EDITOR'S COMMENTSFrom Antique Radio Classified for May 2008
(Copyright 1996-2008 by John V. Terrey - For personal use only.)
When May rolls 'round, even collectors in the northernmost regions can hope for increased outdoor club activities. Meets begin to proliferate, and so do the reasons for attending them. Some folks revel in 5 a.m. searches for treasure in parking lots; some prefer the more leisurely pursuits of flea marketing, contest entries, and social hours with their accompanying entertainment, as illustrated on our cover. Whatever your pleasure, you'll find it at a meet.
Buying, selling, trading, sharing information, general camaraderie -- these are the universal pleasures of radio collecting. But, in reading the reports of last year's Extravaganza in Michigan and VRPS in Texas, I am struck by the different approaches clubs may take to insure that attendees are glad they made the effort to attend and will do so again this year.
Both Extravaganza and VRPS are outstanding events and their approaches are equally valid. Mark Oppat's report shows that for Extravaganza the focus is on the flea market where the no-selling rule before 7 a.m. is strictly enforced and to which the general public is invited. They are also invited to bring items for evaluation by "Radio Rescue" or to sell to collectors.
The extended social hour, in lieu of a traditional banquet, is open to all who register. And though the emphasis is on the two-day flea market, there is, of course, a main auction, as well as a donation auction to benefit the event. Add the other traditional elements, such as the contest and seminars, and there's something for everyone.
This is also true for VRPS, but as George Potter's report attests, here the focus is more on auctions -- three main auctions, as well as two silent auctions, held over two days. Unlike at Extravaganza, the flea market on Sunday morning is a small affair, somewhat anticlimactic after all the excitement of the contest, the formal banquet, and seminars.
The point is that every club event is different, and there are many ways to achieve success. One-size-fits-all does not apply to radio events, and a single answer as to how best to do things may not be possible.
That fact is certainly evident in Rex Newsome's article about the history of the invention of television. In his quest for naming the "real" inventor of television, Rex touches on the works of many experimenters from around the world in the 1920s. My own library yielded some interesting period illustrations to augment Rex's article, which may generate some discussion among you TV history buffs.
So too, we hope, will Greg Farmer's unusual Peter Spilger horn speaker. Jim Wilson sent Greg's query on to us -- another example of collectors supporting each other and furthering the history of radio.
We're pleased that Art Redman continues to share his interest in the history of Pacific Northwest radio manufacturers with our readers. This time it's the Radio Specialty Company of Portland, Oregon, which manufactured transceivers used for U.S. Forest Service fire fighting. As so often happens, one thing leads to another. Art referred to a Forest Service set that appeared in our August '07 ARCI meet report, and I, in turn, found another in my picture postcard collection.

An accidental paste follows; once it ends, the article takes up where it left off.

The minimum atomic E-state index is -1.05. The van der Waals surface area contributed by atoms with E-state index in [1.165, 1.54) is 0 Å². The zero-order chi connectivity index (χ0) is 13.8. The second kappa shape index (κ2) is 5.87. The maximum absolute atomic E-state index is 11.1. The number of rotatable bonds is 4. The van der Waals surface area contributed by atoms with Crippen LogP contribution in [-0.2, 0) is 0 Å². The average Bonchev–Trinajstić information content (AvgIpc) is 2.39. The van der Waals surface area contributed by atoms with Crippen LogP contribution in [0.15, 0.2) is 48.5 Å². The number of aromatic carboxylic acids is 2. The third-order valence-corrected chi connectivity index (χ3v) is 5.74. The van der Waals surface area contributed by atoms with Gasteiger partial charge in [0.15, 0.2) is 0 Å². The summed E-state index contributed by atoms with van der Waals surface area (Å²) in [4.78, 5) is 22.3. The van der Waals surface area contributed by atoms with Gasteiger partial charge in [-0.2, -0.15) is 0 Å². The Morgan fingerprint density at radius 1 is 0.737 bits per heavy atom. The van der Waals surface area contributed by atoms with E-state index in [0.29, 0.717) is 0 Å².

Whether it's a manufacturer or an individual set, the quest for historical information regarding antique radios is endless. Frank Drost presents an impressive, high-end Philco Model 38-690 and muses a bit about its extensive upgrade from the 1937 model. He also advises on its restoration, which we hope he will share with us at a future date.
Calling All Writers: And speaking of sharing information, we receive frequent requests for more articles on all subjects radio and radio-related -- repair, restoration, history, early audio, and television. Nearly all our articles are unsolicited and come from subscribers. We encourage you to write about radios you know well and about any related subject of interest to you, as well as to submit photos. Don't hesitate to ask for our helpful "Writer's Guide" and to contact us if you have questions. You don't have to be a "pro," as we will work with you and edit as necessary for accuracy and clarity. Besides, it's great fun to see your work in print.
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Coming Radio Events. Now is the time to get out and enjoy the good weather and springtime events. The list for May include 8 meets, 6 auctions, and 27 meetings. Hope to see you at least one of these.
John V. Terrey, Editor
ON THE COVER
Our cover photo by Steve Enzer is from Mark Oppat's Extravaganza report. It pictures collector Jeff Conley, left, with his resophonic guitar, an instrument that goes back to the 1920s and operates on the same principle as an old phonograph -- the strings vibrate the cone like a needle; Harold Skidmore, center, another collector and a member of Jeff's four-man Rock Bottom Mining Company bluegrass band; and antique radio dealer Alan Jesperson, right, who sat in with the band. Founded by Jeff, the band is a favorite entertainment at this annual event. It is also an example of collectors as multitalented people.